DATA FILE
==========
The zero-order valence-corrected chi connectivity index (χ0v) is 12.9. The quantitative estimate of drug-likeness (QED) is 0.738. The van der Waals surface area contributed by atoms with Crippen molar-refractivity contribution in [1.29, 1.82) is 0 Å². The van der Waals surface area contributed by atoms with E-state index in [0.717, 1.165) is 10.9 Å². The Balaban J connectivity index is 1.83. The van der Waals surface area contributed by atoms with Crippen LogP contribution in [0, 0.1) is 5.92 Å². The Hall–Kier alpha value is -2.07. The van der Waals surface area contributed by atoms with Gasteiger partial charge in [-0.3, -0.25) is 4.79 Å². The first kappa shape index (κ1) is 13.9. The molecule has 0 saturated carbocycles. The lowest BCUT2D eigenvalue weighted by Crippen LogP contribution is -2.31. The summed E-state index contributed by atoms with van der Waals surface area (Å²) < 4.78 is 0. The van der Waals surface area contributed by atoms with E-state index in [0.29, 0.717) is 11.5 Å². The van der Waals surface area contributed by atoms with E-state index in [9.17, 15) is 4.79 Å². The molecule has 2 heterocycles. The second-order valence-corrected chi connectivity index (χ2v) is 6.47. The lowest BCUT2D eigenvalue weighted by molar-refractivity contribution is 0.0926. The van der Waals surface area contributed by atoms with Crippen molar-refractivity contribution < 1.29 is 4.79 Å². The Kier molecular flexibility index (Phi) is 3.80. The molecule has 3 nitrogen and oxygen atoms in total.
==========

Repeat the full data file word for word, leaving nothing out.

The zero-order valence-corrected chi connectivity index (χ0v) is 12.9. The quantitative estimate of drug-likeness (QED) is 0.738. The van der Waals surface area contributed by atoms with Crippen molar-refractivity contribution in [1.29, 1.82) is 0 Å². The van der Waals surface area contributed by atoms with E-state index in [0.717, 1.165) is 10.9 Å². The Balaban J connectivity index is 1.83. The van der Waals surface area contributed by atoms with Crippen LogP contribution in [0, 0.1) is 5.92 Å². The Hall–Kier alpha value is -2.07. The van der Waals surface area contributed by atoms with Gasteiger partial charge in [-0.3, -0.25) is 4.79 Å². The first kappa shape index (κ1) is 13.9. The molecule has 0 saturated carbocycles. The lowest BCUT2D eigenvalue weighted by Crippen LogP contribution is -2.31. The summed E-state index contributed by atoms with van der Waals surface area (Å²) < 4.78 is 0. The van der Waals surface area contributed by atoms with E-state index in [0.29, 0.717) is 11.5 Å². The van der Waals surface area contributed by atoms with E-state index in [9.17, 15) is 4.79 Å². The molecule has 2 heterocycles. The second-order valence-corrected chi connectivity index (χ2v) is 6.47. The lowest BCUT2D eigenvalue weighted by molar-refractivity contribution is 0.0926. The van der Waals surface area contributed by atoms with Crippen molar-refractivity contribution < 1.29 is 4.79 Å². The Kier molecular flexibility index (Phi) is 3.80. The molecule has 3 nitrogen and oxygen atoms in total.